Wednesday, September 29, 2010
A good article from the Telegraph, seems they have all become Gold Bugs in the finance section - good for them, they might even become interested in silver one day. But I digress, gold is no where near its peak in the current bull market, the general public, especially the public of anglo-saxon ethnicity, has not even woken up to the fact gold has been the best performing asset class of the last 10yrs - most could not even tell you the price within $300. As to buying physical gold, well they haven't even started.
From the UK Telegraph:
Gold has surged to a new record price of $1,308.90 – the eighth time it has hit a new high in the past two weeks.
During the past year, the price of the yellow metal has risen by about 30pc.
Over the past two decades or so, gold prices have increased more than fivefold from a low of around $250 per ounce in 1999 and have almost doubled since the peak of the global financial crisis in late 2008.
Participants at the start of a two-day precious metals conference in Berlin organised by the London Bullion Market Association (LBMA) forecast on average that the price of would be $1,406 in September 2011.
At last year's LBMA conference in Edinburgh, participants were overly cautious, forecasting that gold would reach $1,181 by this year's gathering.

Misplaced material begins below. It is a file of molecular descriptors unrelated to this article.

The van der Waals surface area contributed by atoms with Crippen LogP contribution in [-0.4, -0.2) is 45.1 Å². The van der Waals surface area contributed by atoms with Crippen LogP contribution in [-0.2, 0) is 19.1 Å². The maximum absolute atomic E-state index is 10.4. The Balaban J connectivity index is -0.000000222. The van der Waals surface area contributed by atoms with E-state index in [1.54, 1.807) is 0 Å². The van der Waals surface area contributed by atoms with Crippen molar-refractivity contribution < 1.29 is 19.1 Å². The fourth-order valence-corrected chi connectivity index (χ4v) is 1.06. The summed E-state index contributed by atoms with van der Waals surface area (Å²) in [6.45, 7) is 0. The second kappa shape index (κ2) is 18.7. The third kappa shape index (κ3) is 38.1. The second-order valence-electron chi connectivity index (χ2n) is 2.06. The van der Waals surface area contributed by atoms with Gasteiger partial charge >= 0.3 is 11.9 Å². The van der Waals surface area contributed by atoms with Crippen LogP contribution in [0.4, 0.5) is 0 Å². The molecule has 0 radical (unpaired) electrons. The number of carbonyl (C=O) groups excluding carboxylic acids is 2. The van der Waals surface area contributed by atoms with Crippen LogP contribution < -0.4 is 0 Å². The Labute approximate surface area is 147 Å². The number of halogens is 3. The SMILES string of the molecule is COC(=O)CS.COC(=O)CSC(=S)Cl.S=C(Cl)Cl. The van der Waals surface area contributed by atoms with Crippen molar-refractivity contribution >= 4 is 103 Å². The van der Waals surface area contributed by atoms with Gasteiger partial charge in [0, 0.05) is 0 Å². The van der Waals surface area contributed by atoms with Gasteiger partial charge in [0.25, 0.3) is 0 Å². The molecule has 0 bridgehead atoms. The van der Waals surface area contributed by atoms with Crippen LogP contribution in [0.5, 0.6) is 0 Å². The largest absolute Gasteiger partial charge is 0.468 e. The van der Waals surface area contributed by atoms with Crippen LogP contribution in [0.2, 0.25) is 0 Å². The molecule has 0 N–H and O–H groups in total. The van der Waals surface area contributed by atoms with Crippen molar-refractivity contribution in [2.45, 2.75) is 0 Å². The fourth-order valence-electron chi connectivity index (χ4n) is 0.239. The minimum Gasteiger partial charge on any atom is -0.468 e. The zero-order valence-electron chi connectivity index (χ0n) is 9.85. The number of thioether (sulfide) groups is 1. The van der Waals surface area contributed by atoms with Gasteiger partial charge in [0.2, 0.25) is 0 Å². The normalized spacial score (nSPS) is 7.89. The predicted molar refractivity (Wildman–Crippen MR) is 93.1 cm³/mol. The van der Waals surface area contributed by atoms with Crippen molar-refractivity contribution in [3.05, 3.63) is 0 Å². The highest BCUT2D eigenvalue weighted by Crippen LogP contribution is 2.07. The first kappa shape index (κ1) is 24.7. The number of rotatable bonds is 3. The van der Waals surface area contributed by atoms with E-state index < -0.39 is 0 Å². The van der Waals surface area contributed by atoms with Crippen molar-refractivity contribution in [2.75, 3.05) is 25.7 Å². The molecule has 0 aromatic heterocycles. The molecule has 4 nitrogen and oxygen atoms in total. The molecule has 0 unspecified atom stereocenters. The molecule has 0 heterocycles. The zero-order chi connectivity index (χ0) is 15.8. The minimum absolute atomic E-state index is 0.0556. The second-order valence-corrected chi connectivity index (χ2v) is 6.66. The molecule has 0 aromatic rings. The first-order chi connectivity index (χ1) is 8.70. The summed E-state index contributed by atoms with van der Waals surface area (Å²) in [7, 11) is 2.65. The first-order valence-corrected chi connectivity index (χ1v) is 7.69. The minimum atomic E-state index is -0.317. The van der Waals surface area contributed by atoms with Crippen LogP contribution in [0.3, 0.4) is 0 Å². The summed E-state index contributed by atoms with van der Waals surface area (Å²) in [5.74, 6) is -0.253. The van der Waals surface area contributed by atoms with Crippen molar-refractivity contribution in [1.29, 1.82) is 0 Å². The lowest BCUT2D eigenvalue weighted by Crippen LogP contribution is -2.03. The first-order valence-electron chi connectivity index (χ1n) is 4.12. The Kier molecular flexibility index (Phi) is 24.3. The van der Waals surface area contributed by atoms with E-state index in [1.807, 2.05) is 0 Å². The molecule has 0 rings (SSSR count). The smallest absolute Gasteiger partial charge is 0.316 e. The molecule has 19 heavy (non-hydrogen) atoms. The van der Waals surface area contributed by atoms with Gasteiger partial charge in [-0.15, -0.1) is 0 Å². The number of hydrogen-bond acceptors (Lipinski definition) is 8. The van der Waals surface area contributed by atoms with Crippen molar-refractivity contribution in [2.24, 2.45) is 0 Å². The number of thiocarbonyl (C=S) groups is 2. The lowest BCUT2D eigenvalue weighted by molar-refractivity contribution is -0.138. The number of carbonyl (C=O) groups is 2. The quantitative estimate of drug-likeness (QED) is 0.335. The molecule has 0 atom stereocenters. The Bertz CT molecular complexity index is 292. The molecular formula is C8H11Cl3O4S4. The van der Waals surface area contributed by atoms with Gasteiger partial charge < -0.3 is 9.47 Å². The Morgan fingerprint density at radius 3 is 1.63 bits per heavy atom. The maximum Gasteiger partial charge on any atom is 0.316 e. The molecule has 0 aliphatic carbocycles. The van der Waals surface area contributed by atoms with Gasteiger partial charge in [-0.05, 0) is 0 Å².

Adjusted for inflation, however, the price is still well below its all-time peak set in 1980, estimated at around $2,300 in today's money, giving investors hope for more upwards movement.
"Gold is going to continue to rise for the next one to three years because it's bedlam on the global currency markets right now," Josef Kaesmeier, chief economist at German bank Merck Finck, told AFP.
"The United States has an interest in the dollar staying weak, the euro is suffering because of debt problems in southern Europe and the yen is behaving in an inexplicable manner," he said. "The only currency that people want to buy is the yuan, but China doesn't want that. So gold is the only thing left."
The rise has been so strong that European central banks have recently put the brakes on their strategy of the past 20 years to offload their gold reserves in exchange for something offering a better return. It has also drawn new players to the market.
"The attitude towards gold has changed incredibly," said Shayne McGuire from Texas, one of the largest US pension funds, who have emerged as major buyers in recent years. Everyone wants it in their portfolio."
New investment tools like index funds giving buyers greater access to precious metals have also helped make gold "really accessible," McGuire said in Berlin.
But for Merck Finck's Kaesmeier, this is a worrying sign.
"Once pension funds start buying en masse, then I see the risk of a bubble," he said. "I see now that gold has started to become a big issue, front page news. I don't like that.
Graham Birch, the industry veteran who used to manage the BlackRock Gold & General fund, agrees. "If your taxi driver starts telling you to buy gold, you'd better sell it because this means the market has peaked."